. The reforms of 1909 afforded no answer to the Indian political problem. Lord Morley made it clear that colonial self-government (as demanded by the Congress) was not suitable for India, and he was against the introduction of parliamentary or responsible government in India. He said, “If it could be said that this chapter of reforms led directly or indirectly to the establishment of a parliamentary system in India, I, for one, would have nothing at all to do with it.”
The ‘constitutional’ reforms were, in fact, aimed at dividing the nationalist ranks by confusing the Moderates and at checking the growth of unity among Indians through the obnoxious instrument of separate electorates. The government aimed at rallying the Moderates and the Muslims against the rising tide of nationalism. The officials and the Muslim leaders often talked of the entire community when they talked of the separate electorates, but in reality it meant the appeasement of just a small section of the Muslim elite.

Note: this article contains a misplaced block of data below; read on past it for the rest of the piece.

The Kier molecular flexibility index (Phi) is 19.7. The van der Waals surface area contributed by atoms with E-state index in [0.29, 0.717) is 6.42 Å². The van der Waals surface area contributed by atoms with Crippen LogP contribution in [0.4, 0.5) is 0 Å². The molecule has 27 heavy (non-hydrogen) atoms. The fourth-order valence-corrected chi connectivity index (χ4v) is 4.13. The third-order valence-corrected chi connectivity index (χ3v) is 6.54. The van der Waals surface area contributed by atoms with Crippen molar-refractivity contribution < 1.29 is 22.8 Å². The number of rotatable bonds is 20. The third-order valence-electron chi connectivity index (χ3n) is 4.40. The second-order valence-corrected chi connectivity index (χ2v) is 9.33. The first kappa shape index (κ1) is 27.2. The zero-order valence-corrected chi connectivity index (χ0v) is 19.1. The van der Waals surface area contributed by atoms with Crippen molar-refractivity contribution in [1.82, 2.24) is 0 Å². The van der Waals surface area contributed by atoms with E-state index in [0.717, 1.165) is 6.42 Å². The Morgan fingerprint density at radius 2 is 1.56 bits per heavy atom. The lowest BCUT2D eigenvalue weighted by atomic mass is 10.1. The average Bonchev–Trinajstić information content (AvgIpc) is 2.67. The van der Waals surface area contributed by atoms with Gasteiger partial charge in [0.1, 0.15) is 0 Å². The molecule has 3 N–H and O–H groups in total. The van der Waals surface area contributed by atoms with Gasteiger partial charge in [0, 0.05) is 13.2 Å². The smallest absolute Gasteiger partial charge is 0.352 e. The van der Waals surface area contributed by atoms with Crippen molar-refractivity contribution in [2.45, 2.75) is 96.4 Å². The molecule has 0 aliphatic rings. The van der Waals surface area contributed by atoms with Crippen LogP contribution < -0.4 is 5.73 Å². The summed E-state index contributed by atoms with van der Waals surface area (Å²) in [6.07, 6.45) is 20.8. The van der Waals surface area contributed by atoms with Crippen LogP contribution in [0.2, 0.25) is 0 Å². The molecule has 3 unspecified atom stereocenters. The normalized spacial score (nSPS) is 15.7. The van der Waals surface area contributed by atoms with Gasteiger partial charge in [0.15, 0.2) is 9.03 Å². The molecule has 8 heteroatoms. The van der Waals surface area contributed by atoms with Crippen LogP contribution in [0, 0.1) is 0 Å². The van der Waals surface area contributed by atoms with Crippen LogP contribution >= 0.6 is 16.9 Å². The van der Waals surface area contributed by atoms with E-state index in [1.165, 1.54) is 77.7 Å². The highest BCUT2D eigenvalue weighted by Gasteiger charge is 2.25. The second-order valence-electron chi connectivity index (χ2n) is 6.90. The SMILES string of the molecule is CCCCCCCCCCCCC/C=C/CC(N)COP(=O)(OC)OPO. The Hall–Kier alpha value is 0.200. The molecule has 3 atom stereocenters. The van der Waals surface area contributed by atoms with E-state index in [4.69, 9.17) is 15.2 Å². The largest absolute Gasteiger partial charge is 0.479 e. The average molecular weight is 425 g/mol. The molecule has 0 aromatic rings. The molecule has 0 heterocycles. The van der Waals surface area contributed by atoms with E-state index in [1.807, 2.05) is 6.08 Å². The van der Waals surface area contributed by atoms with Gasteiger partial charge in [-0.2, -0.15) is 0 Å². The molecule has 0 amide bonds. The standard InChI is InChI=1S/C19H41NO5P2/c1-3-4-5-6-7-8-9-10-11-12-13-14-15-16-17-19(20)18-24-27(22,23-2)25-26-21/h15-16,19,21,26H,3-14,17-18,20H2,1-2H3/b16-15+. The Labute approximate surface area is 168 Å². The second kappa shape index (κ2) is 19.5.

Besides, the system of election was too indirect and it gave the impression of “infiltration of legislators through a number of sieves”. And, while parliamentary forms were introduced, no responsibility was conceded, which sometimes led to thoughtless and irresponsible criticism of the government. Only some members like Gokhale put to constructive use the opportunity to debate in the councils by demanding universal primary education, attacking repressive policies and drawing attention to the plight of indentured labour and Indian workers in South Africa.
What the reforms of 1909 gave to the people of the country was a shadow rather than substance. The people had demanded self-government but what they were given was ‘benevolent despotism’.